China’s Two Sessions

Beijing’s annual parliamentary meetings
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Every year, the two main political bodies of China meet for the 'two sessions', where plans for China's policies involving the economy, military, trade, diplomacy, the environment and more, are revealed. Here is what you need to know.

Latest News
With power concentrated in the hands of a small number of gatekeepers, will there be meaningful competition in the chief executive election? Even if pro-democracy candidates can overcome the tough entry barriers, will any want to take part in legislative elections?
Officials say the reforms are necessary to improve governance, but the revamp also makes the goal of universal suffrage even more distant.
Beijing-imposed electoral reform has left some feeling despondent but there is still an opportunity for dialogue that must be seized.
If Beijing’s electoral rollback is the stick while the push to resolve the housing problem – among other livelihood issues – is supposed to be the carrot, then most likely, Hong Kong people will end up with a heavy stick over their heads rather than a proper roof.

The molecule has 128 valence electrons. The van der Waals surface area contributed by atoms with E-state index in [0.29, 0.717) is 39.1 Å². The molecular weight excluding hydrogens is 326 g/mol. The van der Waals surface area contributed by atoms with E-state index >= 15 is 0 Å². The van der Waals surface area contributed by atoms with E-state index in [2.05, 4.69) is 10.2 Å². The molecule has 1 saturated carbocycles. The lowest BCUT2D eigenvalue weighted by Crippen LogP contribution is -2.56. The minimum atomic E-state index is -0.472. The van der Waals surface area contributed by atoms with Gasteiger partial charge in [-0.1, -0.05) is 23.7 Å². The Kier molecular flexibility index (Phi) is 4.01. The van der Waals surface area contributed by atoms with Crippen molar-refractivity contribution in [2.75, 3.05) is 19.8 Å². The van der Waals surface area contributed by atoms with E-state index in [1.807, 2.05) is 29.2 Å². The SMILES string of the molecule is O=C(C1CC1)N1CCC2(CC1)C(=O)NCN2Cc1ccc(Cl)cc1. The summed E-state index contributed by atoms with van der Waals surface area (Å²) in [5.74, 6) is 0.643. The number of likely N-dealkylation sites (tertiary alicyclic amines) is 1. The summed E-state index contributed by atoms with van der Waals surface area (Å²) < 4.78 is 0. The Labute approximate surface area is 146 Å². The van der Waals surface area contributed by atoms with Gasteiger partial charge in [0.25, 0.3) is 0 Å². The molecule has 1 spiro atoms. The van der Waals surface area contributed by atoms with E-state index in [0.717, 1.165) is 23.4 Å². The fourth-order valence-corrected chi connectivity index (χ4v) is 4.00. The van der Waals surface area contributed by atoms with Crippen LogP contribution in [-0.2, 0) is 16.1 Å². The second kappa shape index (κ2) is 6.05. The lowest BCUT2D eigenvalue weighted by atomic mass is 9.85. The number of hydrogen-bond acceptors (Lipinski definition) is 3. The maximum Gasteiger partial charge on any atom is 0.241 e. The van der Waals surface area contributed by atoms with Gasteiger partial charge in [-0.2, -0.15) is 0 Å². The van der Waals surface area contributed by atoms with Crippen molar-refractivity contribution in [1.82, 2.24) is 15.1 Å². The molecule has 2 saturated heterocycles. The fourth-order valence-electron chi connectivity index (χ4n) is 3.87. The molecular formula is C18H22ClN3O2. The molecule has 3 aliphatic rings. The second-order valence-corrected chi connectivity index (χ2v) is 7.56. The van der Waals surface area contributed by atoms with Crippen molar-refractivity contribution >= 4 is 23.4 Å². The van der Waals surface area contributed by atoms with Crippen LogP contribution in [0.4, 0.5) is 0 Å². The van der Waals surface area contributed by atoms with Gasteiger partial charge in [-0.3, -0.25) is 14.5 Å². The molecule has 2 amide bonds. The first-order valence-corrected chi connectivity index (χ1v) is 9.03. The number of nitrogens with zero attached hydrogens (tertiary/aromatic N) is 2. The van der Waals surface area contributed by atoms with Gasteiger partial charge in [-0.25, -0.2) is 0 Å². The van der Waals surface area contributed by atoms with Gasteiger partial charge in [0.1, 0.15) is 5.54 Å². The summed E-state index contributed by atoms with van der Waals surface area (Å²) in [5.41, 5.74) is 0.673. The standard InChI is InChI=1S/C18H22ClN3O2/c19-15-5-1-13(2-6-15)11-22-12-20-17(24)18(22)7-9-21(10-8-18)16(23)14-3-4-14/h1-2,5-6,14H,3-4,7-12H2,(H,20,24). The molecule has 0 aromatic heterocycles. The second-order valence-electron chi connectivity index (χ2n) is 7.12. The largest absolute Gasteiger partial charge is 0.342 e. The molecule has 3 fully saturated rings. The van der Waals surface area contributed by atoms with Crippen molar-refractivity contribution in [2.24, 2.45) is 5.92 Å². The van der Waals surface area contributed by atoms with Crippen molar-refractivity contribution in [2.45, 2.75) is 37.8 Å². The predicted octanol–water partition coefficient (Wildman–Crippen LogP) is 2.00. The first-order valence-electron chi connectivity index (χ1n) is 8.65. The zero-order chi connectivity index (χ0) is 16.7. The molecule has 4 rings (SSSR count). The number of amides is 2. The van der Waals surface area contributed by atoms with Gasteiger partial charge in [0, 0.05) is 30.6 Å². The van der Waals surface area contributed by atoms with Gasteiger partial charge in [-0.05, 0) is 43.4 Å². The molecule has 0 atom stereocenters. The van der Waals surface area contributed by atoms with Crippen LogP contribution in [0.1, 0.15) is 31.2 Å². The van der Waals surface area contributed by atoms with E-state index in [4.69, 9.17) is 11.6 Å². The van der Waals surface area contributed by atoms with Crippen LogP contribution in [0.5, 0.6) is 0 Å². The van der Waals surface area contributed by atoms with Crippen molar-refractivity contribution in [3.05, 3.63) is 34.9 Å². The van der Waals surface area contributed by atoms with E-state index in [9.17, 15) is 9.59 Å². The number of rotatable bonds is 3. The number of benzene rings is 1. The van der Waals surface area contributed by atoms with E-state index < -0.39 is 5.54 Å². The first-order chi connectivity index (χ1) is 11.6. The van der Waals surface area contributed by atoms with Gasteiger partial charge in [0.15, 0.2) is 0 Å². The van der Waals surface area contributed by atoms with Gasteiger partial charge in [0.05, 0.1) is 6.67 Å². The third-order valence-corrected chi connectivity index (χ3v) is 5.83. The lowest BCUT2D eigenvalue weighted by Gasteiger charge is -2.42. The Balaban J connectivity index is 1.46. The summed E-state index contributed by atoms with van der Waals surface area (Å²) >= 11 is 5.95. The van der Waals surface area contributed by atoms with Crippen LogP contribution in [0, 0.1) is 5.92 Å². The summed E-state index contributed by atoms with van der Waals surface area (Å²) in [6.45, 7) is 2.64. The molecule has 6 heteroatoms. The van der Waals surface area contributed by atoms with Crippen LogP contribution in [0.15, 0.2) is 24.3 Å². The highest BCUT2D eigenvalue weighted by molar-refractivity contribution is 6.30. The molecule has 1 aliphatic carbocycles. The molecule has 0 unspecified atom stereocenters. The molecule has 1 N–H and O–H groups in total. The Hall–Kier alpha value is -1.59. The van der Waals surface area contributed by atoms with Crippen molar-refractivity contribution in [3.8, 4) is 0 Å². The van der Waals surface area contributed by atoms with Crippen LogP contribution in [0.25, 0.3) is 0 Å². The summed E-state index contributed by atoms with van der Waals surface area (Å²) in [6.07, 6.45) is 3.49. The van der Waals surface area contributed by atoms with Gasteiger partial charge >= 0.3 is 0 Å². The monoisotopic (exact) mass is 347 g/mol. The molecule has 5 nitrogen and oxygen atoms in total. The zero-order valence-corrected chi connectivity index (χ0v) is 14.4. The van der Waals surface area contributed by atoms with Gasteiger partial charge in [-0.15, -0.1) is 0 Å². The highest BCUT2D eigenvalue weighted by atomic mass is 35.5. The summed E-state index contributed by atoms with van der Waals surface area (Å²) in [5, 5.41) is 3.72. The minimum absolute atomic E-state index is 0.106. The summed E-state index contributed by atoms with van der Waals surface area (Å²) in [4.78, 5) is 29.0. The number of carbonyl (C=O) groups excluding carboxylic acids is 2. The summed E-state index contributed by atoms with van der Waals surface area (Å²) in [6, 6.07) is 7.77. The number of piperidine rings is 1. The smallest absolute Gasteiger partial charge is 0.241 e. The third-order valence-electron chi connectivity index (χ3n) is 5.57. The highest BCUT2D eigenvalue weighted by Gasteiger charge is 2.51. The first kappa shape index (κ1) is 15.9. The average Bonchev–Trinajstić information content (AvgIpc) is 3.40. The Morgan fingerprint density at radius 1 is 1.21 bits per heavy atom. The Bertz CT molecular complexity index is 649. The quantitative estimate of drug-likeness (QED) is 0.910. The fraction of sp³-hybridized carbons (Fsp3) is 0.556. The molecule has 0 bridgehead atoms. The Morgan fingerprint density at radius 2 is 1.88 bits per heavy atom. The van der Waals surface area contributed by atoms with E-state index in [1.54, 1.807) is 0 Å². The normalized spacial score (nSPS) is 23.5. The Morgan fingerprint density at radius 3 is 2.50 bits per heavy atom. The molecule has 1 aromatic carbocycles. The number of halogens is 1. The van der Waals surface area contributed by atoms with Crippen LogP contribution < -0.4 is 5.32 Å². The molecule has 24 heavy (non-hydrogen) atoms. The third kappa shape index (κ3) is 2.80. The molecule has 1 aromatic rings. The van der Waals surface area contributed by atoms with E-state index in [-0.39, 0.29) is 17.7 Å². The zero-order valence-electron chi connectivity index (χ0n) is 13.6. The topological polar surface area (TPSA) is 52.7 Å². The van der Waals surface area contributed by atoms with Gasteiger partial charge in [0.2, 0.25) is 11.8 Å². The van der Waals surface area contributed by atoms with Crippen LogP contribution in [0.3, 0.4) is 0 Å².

SCMP ColumnistAlex Lo
China’s rapidly ageing population means action is needed sooner rather than later as the country aims to adjust the retirement age for all to 65.
China’s stable development depends on a “dual circulation” economy, in which domestic consumption shoulders a lot of the growth presently generated by manufactured exports
Officials admit that some Hongkongers will be disappointed by the changes to the city’s electoral system that were approved last week. That is putting it mildly
SCMP ColumnistCliff Buddle
As Beijing embarks on a strategy to boost its domestic market and tech exports, it must be careful not to let nationalist sentiment get in the way of its plans.
SCMP ColumnistWang Xiangwei
Innovation and technological development drive productivity growth and thus are the top priority in the new five-year plan. Investment in frontier fields, R&D, infrastructure, green manufacturing and more form the core of plans for long-term growth.
Hong Kong needs a voice in a China that is becoming more economically integrated, and that cannot be provided by a local chief executive. Such leadership would integrate Hong Kong’s rather separate economy more closely into China, supporting local people as they build careers on the mainland.
If the government wants to diminish people’s electoral rights, it needs to give something back by improving their living standards and housing conditions.
SCMP ColumnistAlex Lo
With Beijing pushing ahead in its electoral shake-up of Hong Kong and universal suffrage further away than ever, room should be allowed for different voices and those with bright ideas, creative solutions and strong political skills
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